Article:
AUSTIN - In a unanimous decision, Texas higher education officials gave a green light for Sam Houston State University's third doctoral offering at their regular board meeting Friday.
With the "yes" vote from the Texas Higher Education Coordinating Board, SHSU officials can begin final preparations to launch a Ph.D. program in Forensic Clinical Psychology next fall.
Final approval of the forensic psychology Ph.D. program follows close behind the board's approval last Spring of SHSU's second doctoral offering, an Ed.D. degree in educational leadership.
The university has offered a Ph.D. in Criminal Justice since 1970.
"To have two doctoral programs approved within the same year is a remarkable feat," said Kenneth Craycraft, Dean of SHSU's College of Education and Applied Science. "It is also an outstanding tribute to the quality of SHSU's faculty and the depth of the university's academic programs."
Last July the coordinating board gave tentative approval for the proposal, but Friday's affirmation clears the way for the university to begin instituting the program.
Forensic psychology is one of the nation's fastest growing psychological specialties, explained David Marcus, an SHSU psychology professor who helped design the Ph.D. program and spearhead the approval initiative.
Practitioners, he said, are in high demand.
In a nutshell, Marcus explained, "forensic clinical psychology involves the application of clinical psychological knowledge to legal questions and legal issues. The term 'forensic' denotes involvement with the legal system."
Forensic clinical psychologists work primarily with prisons, the courts, and law enforcement agencies. They conduct psychological evaluations of prison inmates and of individuals standing trial for various crimes. They frequently testify as expert witnesses in criminal court proceedings and consult law enforcement agencies on psychologically related issues. They also provide psychological therapy and counseling -- a service valued by law enforcement agencies whose personnel have needs unique to their profession.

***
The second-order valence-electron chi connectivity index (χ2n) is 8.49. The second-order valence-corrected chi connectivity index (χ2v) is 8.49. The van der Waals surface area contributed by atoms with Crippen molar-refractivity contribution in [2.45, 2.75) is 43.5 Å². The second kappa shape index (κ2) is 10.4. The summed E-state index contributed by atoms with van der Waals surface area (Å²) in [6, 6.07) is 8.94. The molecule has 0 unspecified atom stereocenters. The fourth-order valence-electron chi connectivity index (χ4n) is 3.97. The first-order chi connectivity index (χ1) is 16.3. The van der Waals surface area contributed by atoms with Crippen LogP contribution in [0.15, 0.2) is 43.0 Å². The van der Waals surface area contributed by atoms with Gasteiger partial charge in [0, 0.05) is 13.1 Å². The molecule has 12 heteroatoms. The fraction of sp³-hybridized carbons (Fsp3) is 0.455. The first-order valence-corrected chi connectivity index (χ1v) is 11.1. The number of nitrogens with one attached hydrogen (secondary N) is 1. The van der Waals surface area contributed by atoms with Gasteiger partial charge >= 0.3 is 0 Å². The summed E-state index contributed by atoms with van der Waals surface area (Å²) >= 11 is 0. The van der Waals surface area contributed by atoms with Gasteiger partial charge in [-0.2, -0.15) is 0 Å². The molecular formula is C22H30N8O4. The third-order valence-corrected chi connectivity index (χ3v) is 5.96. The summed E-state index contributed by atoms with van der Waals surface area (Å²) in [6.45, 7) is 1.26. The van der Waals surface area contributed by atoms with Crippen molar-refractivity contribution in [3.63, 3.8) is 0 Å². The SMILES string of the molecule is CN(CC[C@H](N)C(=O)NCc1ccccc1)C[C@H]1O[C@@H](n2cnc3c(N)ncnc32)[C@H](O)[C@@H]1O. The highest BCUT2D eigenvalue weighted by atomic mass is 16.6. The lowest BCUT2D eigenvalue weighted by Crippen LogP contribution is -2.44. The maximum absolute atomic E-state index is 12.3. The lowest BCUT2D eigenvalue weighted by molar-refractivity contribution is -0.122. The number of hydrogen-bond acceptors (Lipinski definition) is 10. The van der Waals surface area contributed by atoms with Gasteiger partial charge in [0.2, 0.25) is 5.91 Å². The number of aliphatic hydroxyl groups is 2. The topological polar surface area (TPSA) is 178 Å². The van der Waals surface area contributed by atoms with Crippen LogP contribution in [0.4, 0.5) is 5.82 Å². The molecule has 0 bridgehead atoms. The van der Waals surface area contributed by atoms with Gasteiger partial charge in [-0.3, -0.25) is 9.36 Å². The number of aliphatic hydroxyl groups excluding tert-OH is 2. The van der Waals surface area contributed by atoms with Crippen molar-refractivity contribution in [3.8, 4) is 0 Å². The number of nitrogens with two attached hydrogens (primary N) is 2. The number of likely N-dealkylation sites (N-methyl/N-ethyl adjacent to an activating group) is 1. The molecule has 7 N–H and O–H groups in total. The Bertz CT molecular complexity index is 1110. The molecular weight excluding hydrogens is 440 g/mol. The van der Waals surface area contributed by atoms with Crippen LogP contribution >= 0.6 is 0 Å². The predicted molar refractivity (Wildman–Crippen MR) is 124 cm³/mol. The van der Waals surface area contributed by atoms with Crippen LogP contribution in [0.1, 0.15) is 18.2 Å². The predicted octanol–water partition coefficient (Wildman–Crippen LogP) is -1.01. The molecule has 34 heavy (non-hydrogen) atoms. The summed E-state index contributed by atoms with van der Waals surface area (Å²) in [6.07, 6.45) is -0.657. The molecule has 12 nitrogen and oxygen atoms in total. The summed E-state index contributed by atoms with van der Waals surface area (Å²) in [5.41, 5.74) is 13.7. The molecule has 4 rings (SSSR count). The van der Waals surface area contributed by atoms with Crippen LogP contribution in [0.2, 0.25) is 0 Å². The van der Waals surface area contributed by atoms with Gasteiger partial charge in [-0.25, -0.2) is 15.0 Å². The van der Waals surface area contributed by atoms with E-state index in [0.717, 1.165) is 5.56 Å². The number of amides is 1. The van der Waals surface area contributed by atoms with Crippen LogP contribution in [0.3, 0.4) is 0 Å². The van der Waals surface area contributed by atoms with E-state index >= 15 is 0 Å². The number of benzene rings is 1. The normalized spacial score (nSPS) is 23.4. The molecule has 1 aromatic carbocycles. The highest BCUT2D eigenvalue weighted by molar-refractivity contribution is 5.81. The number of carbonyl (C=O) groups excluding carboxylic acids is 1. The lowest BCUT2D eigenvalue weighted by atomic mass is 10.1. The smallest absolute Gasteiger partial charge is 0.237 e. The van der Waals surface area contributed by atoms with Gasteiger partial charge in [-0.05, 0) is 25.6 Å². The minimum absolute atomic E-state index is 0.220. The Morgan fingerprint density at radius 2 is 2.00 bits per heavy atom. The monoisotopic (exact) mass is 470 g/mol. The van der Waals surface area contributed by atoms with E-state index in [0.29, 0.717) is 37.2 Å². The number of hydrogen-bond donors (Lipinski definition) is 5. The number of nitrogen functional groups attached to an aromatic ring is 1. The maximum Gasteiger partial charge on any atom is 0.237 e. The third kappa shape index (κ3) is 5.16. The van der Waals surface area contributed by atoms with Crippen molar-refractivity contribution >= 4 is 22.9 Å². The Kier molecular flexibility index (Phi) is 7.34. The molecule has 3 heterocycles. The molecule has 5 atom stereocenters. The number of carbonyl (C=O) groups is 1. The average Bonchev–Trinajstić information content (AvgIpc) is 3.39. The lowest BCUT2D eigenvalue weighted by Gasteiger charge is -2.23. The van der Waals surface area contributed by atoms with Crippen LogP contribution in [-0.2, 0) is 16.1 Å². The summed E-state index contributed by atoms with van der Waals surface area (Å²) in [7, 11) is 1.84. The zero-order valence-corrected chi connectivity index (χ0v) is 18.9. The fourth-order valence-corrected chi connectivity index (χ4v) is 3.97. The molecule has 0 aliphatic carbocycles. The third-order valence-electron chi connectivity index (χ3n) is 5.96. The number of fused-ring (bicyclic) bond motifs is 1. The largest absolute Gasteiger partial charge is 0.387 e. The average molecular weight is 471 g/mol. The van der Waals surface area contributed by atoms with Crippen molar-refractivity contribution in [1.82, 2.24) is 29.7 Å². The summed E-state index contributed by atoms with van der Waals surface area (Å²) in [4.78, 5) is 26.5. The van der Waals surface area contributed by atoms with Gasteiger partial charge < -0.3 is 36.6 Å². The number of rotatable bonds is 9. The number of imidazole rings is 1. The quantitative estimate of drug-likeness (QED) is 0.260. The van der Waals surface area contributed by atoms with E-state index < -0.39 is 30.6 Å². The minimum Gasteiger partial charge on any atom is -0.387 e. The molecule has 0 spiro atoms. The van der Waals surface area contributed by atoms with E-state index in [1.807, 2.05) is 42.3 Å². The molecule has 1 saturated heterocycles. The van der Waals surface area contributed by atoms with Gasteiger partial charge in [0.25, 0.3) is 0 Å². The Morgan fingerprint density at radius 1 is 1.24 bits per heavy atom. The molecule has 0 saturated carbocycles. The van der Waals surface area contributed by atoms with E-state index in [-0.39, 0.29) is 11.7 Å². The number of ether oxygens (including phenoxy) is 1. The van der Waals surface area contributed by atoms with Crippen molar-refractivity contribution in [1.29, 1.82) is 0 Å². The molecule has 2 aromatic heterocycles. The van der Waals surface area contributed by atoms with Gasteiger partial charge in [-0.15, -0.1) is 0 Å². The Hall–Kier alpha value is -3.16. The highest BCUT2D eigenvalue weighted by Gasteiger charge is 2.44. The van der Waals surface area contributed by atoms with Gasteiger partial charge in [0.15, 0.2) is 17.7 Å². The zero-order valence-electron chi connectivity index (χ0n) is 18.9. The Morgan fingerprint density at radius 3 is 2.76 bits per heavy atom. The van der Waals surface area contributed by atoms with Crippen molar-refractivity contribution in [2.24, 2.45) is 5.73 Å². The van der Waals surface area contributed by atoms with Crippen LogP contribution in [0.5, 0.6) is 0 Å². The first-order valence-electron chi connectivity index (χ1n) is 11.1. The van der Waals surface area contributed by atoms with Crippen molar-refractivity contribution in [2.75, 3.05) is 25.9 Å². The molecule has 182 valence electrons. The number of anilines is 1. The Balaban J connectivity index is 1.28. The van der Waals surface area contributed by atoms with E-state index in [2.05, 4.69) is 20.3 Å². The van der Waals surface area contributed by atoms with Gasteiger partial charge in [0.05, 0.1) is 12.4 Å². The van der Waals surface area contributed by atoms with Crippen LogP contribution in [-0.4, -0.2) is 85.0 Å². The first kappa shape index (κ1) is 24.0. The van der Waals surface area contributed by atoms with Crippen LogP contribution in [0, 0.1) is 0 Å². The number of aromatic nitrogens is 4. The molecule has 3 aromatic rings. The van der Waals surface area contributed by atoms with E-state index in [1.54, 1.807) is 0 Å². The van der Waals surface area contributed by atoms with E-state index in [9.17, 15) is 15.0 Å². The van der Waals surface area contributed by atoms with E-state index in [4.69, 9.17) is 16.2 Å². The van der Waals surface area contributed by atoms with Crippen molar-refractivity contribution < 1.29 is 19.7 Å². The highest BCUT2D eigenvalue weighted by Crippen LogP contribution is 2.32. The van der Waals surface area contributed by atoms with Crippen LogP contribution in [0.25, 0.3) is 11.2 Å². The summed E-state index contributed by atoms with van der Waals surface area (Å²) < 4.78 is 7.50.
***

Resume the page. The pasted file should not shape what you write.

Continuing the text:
SHSU's program is one of only five such doctoral programs in the nation, and the only one in the Southwestern United States, Marcus said.
SHSU's proximity to the Texas Department of Criminal Justice headquarters in Huntsville and the program's unique link with SHSU's College of Criminal Justice are two factors distinguishing the university's program from all others.
"One of the real advantages of this program is the fact that it bridges the strengths of two colleges," Craycraft said. "It capitalizes on the expertise of two fine faculties in the Department of Psychology and Philosophy and the College of Criminal Justice. It builds on the foundation of one of the leading criminal justice doctoral programs in the nation."
Other SHSU faculty members who have played an integral role in the development of the Forensic Clinical Psychology doctorate include Phillip Lyons, an SHSU criminal justice professor with a background in forensic clinical psychology, and Mary Alice Conroy, a new member of SHSU's psychology faculty and one of the world's leading experts in forensic assessments.
Also lending invaluable support to the Ph.D. initiative were Kenneth Adams, professor of criminal justice, Cheryl Hiscock-Kalil, professor of psychology, Timothy Flanagan, dean of the College of Criminal Justice; Bobby Marks, SHSU president; and James Gilmore, former SHSU vice president for academic affairs.